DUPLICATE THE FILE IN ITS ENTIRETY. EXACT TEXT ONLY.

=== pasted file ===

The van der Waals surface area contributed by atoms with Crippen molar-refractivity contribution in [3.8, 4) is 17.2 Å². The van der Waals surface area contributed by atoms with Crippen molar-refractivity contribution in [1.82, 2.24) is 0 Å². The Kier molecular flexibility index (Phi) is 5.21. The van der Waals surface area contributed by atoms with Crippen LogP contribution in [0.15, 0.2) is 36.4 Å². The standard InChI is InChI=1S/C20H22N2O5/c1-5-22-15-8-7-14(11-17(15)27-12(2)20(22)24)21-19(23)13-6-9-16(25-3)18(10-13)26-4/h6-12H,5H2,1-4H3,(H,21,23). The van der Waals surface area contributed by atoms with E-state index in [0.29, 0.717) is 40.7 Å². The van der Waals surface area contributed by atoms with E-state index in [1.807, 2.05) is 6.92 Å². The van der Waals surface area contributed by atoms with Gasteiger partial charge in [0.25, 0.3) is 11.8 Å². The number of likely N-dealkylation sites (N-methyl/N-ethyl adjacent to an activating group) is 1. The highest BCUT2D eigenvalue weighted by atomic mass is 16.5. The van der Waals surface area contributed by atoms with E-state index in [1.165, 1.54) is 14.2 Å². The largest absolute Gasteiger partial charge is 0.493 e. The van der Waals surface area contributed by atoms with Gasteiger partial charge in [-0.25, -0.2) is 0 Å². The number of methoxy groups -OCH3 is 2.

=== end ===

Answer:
The van der Waals surface area contributed by atoms with Crippen molar-refractivity contribution in [3.8, 4) is 17.2 Å². The van der Waals surface area contributed by atoms with Crippen molar-refractivity contribution in [1.82, 2.24) is 0 Å². The Kier molecular flexibility index (Phi) is 5.21. The van der Waals surface area contributed by atoms with Crippen LogP contribution in [0.15, 0.2) is 36.4 Å². The standard InChI is InChI=1S/C20H22N2O5/c1-5-22-15-8-7-14(11-17(15)27-12(2)20(22)24)21-19(23)13-6-9-16(25-3)18(10-13)26-4/h6-12H,5H2,1-4H3,(H,21,23). The van der Waals surface area contributed by atoms with E-state index in [0.29, 0.717) is 40.7 Å². The van der Waals surface area contributed by atoms with E-state index in [1.807, 2.05) is 6.92 Å². The van der Waals surface area contributed by atoms with Gasteiger partial charge in [0.25, 0.3) is 11.8 Å². The number of likely N-dealkylation sites (N-methyl/N-ethyl adjacent to an activating group) is 1. The highest BCUT2D eigenvalue weighted by atomic mass is 16.5. The van der Waals surface area contributed by atoms with E-state index in [1.165, 1.54) is 14.2 Å². The largest absolute Gasteiger partial charge is 0.493 e. The van der Waals surface area contributed by atoms with Gasteiger partial charge in [-0.25, -0.2) is 0 Å². The number of methoxy groups -OCH3 is 2.